your cut noodles on a baking sheet and bake for 15 minutes at 250 degrees. I know—why did we go to all that trouble to make fresh pasta noodles if we’re going to dry them out in the oven. We’re not—we’re leaving them a
little al dente so we can have our noodles stand up to the next steps.
If the Marinara is where the cart meets the cobblestone, layering is where DaVinci
meets the Mona Lisa. You’ll need an artistic eye, a trained hand, and a glass or two of the Dago Red that you didn’t use for the Marinar for drinking. will make it look perfect-- even if it's not. Here we go:
In a ceramic or porcelain lasagna pan (Uncle Eddy viewed metal pans the way Joan Crawford viewed wire hangers), spread a thin coating of olive oil and then an inch or so of Uncle Eddy’s Marinara. Next the noodles—do not
overlap. Uncle Eddy’s open face lasagna is more like giant raviolis that are served individually rather than a casserole that’s cut into squares.
Next comes the fresh ricotta. Don’t buy it in a
plastic tub (wire hangers), but in blocks from an Italian or Mediterranean market. Lay down a 3 inch square or so on each 4x6 noodle sheet—about a half inch thick.
Mound the duck and sausage mixture—about
a handful (use your hands) over each ricotta slice.
Cut ½ inch slice of the fresh mozzarella (you can use buffalo mozzarella—Uncle Eddy never saw a buffalo except on a nickel)—and cross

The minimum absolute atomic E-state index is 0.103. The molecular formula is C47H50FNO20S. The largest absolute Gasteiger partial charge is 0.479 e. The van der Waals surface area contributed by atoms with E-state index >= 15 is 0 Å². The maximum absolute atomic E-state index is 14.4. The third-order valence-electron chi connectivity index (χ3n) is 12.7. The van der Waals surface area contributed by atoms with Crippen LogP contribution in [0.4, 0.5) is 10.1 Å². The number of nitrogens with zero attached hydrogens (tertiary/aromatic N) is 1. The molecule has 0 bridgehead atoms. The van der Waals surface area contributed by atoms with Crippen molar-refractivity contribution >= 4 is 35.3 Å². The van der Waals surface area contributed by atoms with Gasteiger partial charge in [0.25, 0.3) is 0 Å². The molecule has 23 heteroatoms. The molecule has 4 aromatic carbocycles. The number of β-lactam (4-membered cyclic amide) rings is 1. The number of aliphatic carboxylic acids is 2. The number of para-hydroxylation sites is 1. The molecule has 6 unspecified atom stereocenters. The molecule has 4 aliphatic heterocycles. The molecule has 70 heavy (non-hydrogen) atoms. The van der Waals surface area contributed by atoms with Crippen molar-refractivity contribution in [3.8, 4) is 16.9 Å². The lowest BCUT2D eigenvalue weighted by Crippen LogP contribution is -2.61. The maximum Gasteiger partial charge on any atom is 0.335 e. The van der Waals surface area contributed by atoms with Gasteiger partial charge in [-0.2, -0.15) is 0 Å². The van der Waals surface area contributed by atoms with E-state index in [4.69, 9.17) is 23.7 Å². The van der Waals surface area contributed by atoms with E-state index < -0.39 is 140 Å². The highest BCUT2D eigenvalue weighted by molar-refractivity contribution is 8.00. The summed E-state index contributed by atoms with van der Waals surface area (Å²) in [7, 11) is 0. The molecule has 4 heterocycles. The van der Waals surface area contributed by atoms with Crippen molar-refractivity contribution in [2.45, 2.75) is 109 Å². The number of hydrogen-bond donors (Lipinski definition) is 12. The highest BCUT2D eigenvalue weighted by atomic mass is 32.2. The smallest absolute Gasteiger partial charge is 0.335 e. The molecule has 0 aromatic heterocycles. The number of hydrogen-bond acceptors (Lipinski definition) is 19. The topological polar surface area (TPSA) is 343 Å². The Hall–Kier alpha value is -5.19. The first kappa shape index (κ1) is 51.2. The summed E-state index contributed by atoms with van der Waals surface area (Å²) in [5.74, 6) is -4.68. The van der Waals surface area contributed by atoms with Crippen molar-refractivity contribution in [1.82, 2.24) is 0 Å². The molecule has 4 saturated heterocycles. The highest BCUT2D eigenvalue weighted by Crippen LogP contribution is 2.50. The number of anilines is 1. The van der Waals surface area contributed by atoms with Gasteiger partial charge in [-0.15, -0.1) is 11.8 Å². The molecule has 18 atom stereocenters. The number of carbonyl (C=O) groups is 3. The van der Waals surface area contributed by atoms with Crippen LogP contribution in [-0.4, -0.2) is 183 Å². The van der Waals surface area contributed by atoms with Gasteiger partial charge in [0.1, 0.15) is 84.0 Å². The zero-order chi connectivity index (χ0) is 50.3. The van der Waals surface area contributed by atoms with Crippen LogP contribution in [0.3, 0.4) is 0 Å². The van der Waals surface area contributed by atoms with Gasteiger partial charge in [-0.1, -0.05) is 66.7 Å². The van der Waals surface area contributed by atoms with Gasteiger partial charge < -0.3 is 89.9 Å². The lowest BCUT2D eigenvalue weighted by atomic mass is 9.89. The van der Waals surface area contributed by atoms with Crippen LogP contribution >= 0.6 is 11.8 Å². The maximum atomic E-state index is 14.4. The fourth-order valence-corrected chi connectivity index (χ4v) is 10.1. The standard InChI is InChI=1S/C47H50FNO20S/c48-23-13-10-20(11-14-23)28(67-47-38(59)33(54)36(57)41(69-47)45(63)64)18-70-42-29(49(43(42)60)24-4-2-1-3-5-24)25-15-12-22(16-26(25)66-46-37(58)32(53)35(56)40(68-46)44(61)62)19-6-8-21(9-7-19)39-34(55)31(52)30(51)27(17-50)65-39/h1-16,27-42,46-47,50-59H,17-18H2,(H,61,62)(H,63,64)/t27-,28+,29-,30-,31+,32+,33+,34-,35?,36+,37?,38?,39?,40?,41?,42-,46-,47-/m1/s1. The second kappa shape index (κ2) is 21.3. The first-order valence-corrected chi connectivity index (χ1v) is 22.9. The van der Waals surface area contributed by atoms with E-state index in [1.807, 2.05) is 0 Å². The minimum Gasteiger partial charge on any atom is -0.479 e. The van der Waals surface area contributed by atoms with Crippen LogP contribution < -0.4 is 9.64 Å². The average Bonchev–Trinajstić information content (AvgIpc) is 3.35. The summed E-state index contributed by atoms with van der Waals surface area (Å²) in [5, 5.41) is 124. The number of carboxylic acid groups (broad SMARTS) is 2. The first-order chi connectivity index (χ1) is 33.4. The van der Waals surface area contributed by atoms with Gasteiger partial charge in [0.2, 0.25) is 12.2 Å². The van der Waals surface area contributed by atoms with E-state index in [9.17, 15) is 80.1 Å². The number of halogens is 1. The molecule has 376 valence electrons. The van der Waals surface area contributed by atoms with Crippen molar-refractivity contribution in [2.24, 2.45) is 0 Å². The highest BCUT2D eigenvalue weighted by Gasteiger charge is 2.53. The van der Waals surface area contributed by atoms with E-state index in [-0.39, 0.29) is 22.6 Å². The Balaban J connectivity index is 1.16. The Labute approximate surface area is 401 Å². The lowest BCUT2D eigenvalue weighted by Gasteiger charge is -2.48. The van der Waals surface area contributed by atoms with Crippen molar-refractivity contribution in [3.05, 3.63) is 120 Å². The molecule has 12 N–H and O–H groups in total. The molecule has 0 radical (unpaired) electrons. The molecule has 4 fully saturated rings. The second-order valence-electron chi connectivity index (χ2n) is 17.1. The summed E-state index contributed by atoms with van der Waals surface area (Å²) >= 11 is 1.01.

the pieces over the duck and sausage. Sprinkle a little ground nutmeg over each mound and a few generous squeezes of lemon.
Next place one or two wooden spoonful’s of Uncle Eddy’s Marinara over each
mound (no touching), and put fresh sprigs of sage and oregano on each. If you want more fresh herbs, add marjoram--tarragon if you're an adventurer.
Now, build another layer as above starting with a layer of noodle.
Top with shaved parmesan—a pretty good amount. If Uncle Eddy ever heard of Pecorino Romano, he never mentioned it.
Into the Oven
325 degrees for 45 minutes or until the lasagna is starting to turn golden. At this point, every pot, pans, and utensil in the kitchen have been used. Uncle Eddy didn’t believe in clean as you go. The Aunts cleaned up the kitchen after
dinner while the Uncles set up the poker tables.
Place one section on each plate. Ladle on a couple of spoonful’s of marinara. Not too much; but
not too little. You want to see the lasagna, not a plate of sauce. Garnish the plate with fresh thyme, and serve with a heated bowl of extra marinara and more shaved Parmesan.
Uncle Eddy’s lasagna is
a stand-alone dish. Warm crisped focaccia or olive bread is the only side dish required (except for more Dago Red), but you can add a salad either before or after. Salad often comes after the entrée in Italian families, but you can have it first. .
Everyone always applauded Uncle Eddy at the end of the meal—you will too; it’s part of the tradition.